UACES Facebook iLEAD Cohort 1 has Field Day in Northeast Arkansas
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iLEAD Cohort 1 has Field Day in Northeast Arkansas

by Lisa Davis - October 18, 2021

Field days are special events that introduce new and exciting developments in agriculture.

Participants in the University of Arkansas System Division of Agriculture (UADA) Internal Leadership Education And Development (iLEAD) traveled to northeast Arkansas to visit the Northeast Rice Research and Extension Center (NERREC) in Greenfield and the Northeast Research and Extension Center (NEREC) in Keiser.

“iLEAD is a one-year intensive leadership development program for UADA employees. The program provides participants with the unique opportunity to enhance their personal leadership skills and explore first-hand UADA’s research and education endeavors across the state,” said Dr. Julie Robinson, associate professor and iLEAD director.

An overview of the iLEAD field day experience is outlined below:

Dr. Tim Burcham provides an overview of the Northeast Rice Research and Extension Center for members of the iLead class.Day One: Northeast Rice Research and Extension Center (NERREC)

  • Dr. Tim Burcham, NERREC director, provided an overview of the center's farm.
  • Dr. Steve Green, Arkansas State University (ASU) professor of soil and water conservation, and Dr. Ahmed Hashem, ASU assistant professor of agricultural systems technology, discussed their cover crop research while a drone outfitted with technologically advanced sensors flew overhead.
  • Nolan Evans, NERREC lease tenant farmer, discussed his experience at the center this cropping season.
  • Dr. Arlene Adviento-Borbe, research agronomist, and Dr. Michele Reba, research hydrologist, shared their research on greenhouse gas emissions and water conservation efforts in row rice production.
  • Mike Hamilton, irrigation educator, relayed information about irrigation design and implementation at the NERREC farm.
  • The cohort stopped briefly at the NERREC shop building, and Dr. Burcham and Ashlyn Ussery, ANR educator, shared plans for the completion of the NERREC.
  • Spring Sneed, regional accountant, coordinated an awesome shrimp boil lunch with the best bread pudding around.
  • iLEAD participants traveled to the Arkansas Bioscience Institute at ASU for their afternoon sessions.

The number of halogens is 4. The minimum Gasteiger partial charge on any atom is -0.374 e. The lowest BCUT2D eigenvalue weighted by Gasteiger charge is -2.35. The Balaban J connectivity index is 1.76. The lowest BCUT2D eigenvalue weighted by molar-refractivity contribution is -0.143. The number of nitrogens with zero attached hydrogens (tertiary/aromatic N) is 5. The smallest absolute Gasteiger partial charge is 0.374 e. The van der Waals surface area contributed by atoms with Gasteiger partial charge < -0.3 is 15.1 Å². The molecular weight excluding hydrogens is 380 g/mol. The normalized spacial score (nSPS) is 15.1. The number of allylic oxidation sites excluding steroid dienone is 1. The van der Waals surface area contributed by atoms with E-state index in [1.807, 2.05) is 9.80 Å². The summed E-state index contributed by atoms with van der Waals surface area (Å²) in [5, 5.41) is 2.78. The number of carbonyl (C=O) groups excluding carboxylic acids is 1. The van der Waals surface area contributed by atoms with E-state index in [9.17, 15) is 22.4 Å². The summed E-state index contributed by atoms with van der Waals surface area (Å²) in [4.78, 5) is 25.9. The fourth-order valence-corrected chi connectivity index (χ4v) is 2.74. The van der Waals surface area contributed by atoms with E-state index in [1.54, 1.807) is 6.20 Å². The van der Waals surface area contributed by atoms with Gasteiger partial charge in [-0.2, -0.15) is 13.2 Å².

• Dr. Karen Ballard, program and staff development professor, continued her previous virtual session on ethical leadership.
  • Local County Extension Agents Craig Allen, Staff Chair - Poinsett County, and Chris Grimes, Agriculture and Natural Resources agent - Craighead County, shared a profile of their counties. Both discussed area demographics, employers, economic challenges, and revitalization efforts.
  • The day culminated with a group dinner.

Day Two: Northeast Research and Extension Center (NEREC) Members of the iLead class sit on an open trailer designed to take people on tours of farm fields. They toured the Northeast Research and Extension Center.

  • Sneed invited the group to stop by the cotton gin in Black Oak on their way to Keiser. As cotton bales were transported to and from the facility, she explained the ginning process. The group then traveled to Keiser.
  • Ray Benson, Mississippi County Extension staff chair, along with Kamella Neeley, 4-H agent, welcomed the group to Mississippi County and shared county profile information and discussed demographics, economic challenges, and opportunities.
  • iLEAD participants boarded two custom-designed trailers pulled by tractors for a farm tour of NEREC organized by Mike Duren, the Center's director.
  • Dr. Fred Bourland, renowned cotton breeding professor and fastest cotton picker around, described details of the cotton breeding process. He shared throughout his career he has developed several cotton measurements that are being used to describe variation in cotton lines. In addition, he has developed, described, and released nearly 100 cotton lines and cultivars.
  • Dr. Glenn Studebaker, entomologist, discussed current and past insect control projects and how those are implemented. Dr. Studebaker also discussed the importance of the state-wide Integrated Pest Management (IPM) program facilitated through many County Extension Offices across the state.
  • Dr. Tina Gray Teague, entomologist, shared information about Judd Hill projects and the collaborative efforts that occurred in the eradication of the boll weevil in most of the United States.
  • A Friday staple, fried catfish and all the fixings, was enjoyed by all.
  • Dr. Bourland demonstrated how cotton is ginned. There are two kinds of gins. A saw gin has teeth that pull the seeds apart from the cotton, and a roller gin. This machine has two rollers which pull the cotton through, leaving the seeds behind.
  • After dodging the rain, Robinson provided the class an overview of the Myers-Briggs Type Indicator personality assessment that participants had completed prior to the session. She shared the meaning of the four pairs of preferences measured by the assessment.

One participant shared in the evaluation that they valued the opportunity to network with new colleagues. The individual stated, “Connecting the research and extension aspects shows us how our contributions help them. In addition, speaking with the county extension agents showed me their struggle between county governments and UADA.”

The next iLEAD session will be virtual on Nov. 19, 2021. To learn more about the iLEAD program contact Julie Robinson, or Lisa Davis,